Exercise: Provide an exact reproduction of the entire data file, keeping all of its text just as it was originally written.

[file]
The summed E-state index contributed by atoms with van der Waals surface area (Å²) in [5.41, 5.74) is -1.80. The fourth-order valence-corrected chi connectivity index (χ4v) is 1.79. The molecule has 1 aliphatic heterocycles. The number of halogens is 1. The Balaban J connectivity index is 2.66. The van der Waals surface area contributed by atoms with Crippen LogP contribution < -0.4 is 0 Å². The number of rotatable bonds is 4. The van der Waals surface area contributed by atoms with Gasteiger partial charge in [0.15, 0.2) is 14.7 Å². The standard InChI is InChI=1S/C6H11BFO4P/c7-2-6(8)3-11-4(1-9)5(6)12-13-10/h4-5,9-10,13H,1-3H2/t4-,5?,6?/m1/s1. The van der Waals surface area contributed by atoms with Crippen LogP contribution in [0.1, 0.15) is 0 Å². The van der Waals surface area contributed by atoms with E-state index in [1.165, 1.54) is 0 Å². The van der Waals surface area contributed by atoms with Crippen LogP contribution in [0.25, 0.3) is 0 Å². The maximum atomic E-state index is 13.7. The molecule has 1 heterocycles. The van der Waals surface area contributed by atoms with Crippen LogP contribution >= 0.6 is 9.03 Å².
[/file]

The summed E-state index contributed by atoms with van der Waals surface area (Å²) in [5.41, 5.74) is -1.80. The fourth-order valence-corrected chi connectivity index (χ4v) is 1.79. The molecule has 1 aliphatic heterocycles. The number of halogens is 1. The Balaban J connectivity index is 2.66. The van der Waals surface area contributed by atoms with Crippen LogP contribution < -0.4 is 0 Å². The number of rotatable bonds is 4. The van der Waals surface area contributed by atoms with Gasteiger partial charge in [0.15, 0.2) is 14.7 Å². The standard InChI is InChI=1S/C6H11BFO4P/c7-2-6(8)3-11-4(1-9)5(6)12-13-10/h4-5,9-10,13H,1-3H2/t4-,5?,6?/m1/s1. The van der Waals surface area contributed by atoms with Crippen LogP contribution in [0.1, 0.15) is 0 Å². The van der Waals surface area contributed by atoms with E-state index in [1.165, 1.54) is 0 Å². The van der Waals surface area contributed by atoms with Crippen LogP contribution in [0.25, 0.3) is 0 Å². The maximum atomic E-state index is 13.7. The molecule has 1 heterocycles. The van der Waals surface area contributed by atoms with Crippen LogP contribution >= 0.6 is 9.03 Å².